AT&SF Class 5001 Air Pump Plumbing
There are 17 photos showing how I plumbed up the air pumps and added some miscellaneous detailing around the pilot area. What the photos cannot show is the way I decided exactly how to arrange the plumbing. Unfortunately, no one was considerate enough to take some good photos of the jungle in between the air pumps during the timeframe I model, 1947-1951. The engines had been considerably modified by that time. What I had to do was make a list of what I knew HAD to be in that area between the air pumps. There had to be two intake air filters, since I could not locate them anywhere else on the engine and Santa Fe generally did mount them in there on other classes. Since they cannot be seen at various low angles in photos, they must have been towards the rear of the area and off to the sides where I could not see them in the photos. They of course could not be sitting right on the pilot deck, as one could not remove the filter elements that way. That pretty well pinned down their positions as shown in the photos. The piping was obvious once I knew the positions, since the intakes are at the bottom front on the right pump and the bottom rear on the left pump.
There also had to be two Westinghouse air pump lubricators. Those were initially mounted on top the air pumps as seen in early photos, but during the war they were removed from there. Later, in one set of photos just after the war, I noted they were mounted on the bottom part of the smokebox front. However, in my era, I could see several photos showing the smokebox front clear down almost to the bottom with no lubricators in evidence. What I deduced from that was that the lubricators were moved down onto a bracket just under the bottom of the smokebox where they could project out for filling with oil. Some other late ATSF classes had them mounted this way, so that would be logical. They were probably moved to the lower position so they would not interfere with opening the smokebox front. The oiler lines from the lubricators would be routed towards the air pumps with two lines going to the air pump governor and throttle bodies. I, of course, cannot tell exactly how many lines came out of each lubricator, but 6 from each looks pretty good, so I decided to use that.
Another important feature in the space between the air pumps was a lagged pipe coming from under the smokebox into a pipe tee. The pipe with the tee on it had two globe valves for shutting off the air pumps when necessary and the air pump governor and throttle. This assembly is fairly easy to see in photos, as it is up front, just behind the air pump mounting brackets. This assembly supplied live steam to the air pumps, and the piping is pretty easy to figure out, as part of it is visible and the rest is logical. Having figured out by process of elimination on photos and knowledge of Santa Fe practices what I needed to put in the area between the air pumps, I was ready to dive in.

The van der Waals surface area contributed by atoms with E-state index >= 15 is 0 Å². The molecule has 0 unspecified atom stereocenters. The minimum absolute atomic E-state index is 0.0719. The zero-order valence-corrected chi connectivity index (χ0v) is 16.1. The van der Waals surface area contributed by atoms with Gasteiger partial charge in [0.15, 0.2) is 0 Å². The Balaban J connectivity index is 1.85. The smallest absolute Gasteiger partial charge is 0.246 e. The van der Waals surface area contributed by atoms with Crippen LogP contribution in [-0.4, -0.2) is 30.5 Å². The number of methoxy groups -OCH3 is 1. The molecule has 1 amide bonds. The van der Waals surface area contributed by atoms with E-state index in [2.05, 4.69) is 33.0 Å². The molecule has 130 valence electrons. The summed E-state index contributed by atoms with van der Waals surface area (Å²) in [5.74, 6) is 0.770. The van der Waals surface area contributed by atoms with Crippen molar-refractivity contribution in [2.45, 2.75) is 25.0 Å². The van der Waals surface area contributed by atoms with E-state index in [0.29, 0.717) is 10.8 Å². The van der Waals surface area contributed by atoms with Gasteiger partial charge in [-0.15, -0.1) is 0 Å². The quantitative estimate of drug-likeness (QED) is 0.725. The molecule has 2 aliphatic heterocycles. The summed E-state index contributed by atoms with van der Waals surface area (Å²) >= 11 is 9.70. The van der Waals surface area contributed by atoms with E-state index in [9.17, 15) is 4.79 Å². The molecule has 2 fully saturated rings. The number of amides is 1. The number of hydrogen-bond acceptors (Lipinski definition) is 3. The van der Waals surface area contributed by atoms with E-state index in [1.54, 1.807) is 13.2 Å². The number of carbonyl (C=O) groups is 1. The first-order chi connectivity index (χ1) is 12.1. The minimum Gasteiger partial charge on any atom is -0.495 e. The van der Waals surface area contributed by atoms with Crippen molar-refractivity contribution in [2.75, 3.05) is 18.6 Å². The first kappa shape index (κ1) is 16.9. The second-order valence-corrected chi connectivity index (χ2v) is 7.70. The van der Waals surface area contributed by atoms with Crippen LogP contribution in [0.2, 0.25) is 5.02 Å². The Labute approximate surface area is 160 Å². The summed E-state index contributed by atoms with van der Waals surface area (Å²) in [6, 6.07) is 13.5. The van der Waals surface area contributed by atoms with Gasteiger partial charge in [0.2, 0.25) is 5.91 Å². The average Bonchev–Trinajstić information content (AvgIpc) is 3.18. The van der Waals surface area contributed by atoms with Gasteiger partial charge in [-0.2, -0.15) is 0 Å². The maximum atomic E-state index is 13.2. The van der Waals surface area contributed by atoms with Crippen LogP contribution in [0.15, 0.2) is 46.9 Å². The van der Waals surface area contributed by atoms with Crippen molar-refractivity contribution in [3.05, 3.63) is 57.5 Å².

The first thing to do is to install the air brake pipe for the air hose on the pilot. It has to come first, because it is at the bottom of the stack and would be very tough to install any later. Photo 1 and photo 2 show that pipe installed as well as the two intake air filters.
photo 1 ⤵
photo 2 ⤵
I re-used the USH filters by cleaning up the residual solder and using correct size piping for them. The detail is crude on those filters, but you can hardly see them once all the detailing is finished anyway, so why waste more expensive castings.? I am just trying to create the impression of the filters being there and these crude ones will do just fine.
In photo 3, I show the preparation of the air pump lubricator castings.
photo 3 ⤵
I drilled six 0.014″ holes (#80) in the bottom of each one and soldered in 0.010″ dia soft copper wire. The wire is silver colored because it is pre-tinned wire wrap wire. I have had a tube of that wire pre-cut for many years and always wondered why. Now I know. The reason for using soft copper wire is to duplicate the all bent up, gnarly looking copper tubing used on the real thing. The maintenance guys did not care whether things were neatly routed or not as long as they did the job. Lubricator lines and air control lines tend to be pretty disorderly on the real thing. Half hard brass wire is tough to bend around like that, but soft copper wire just naturally gets all beat up and looks just right.
The lubricator castings came with their own mounting bracket, which I went ahead and soldered on to them, because that would make fabricating a mounting bracket under the smokebox much easier. You can see the soldered on brackets and the fabricated main bracket in photo 3.
Photo 4 shows the lubricators after I soldered their brackets to the main fabricated bracket and then soldered it under the smokebox.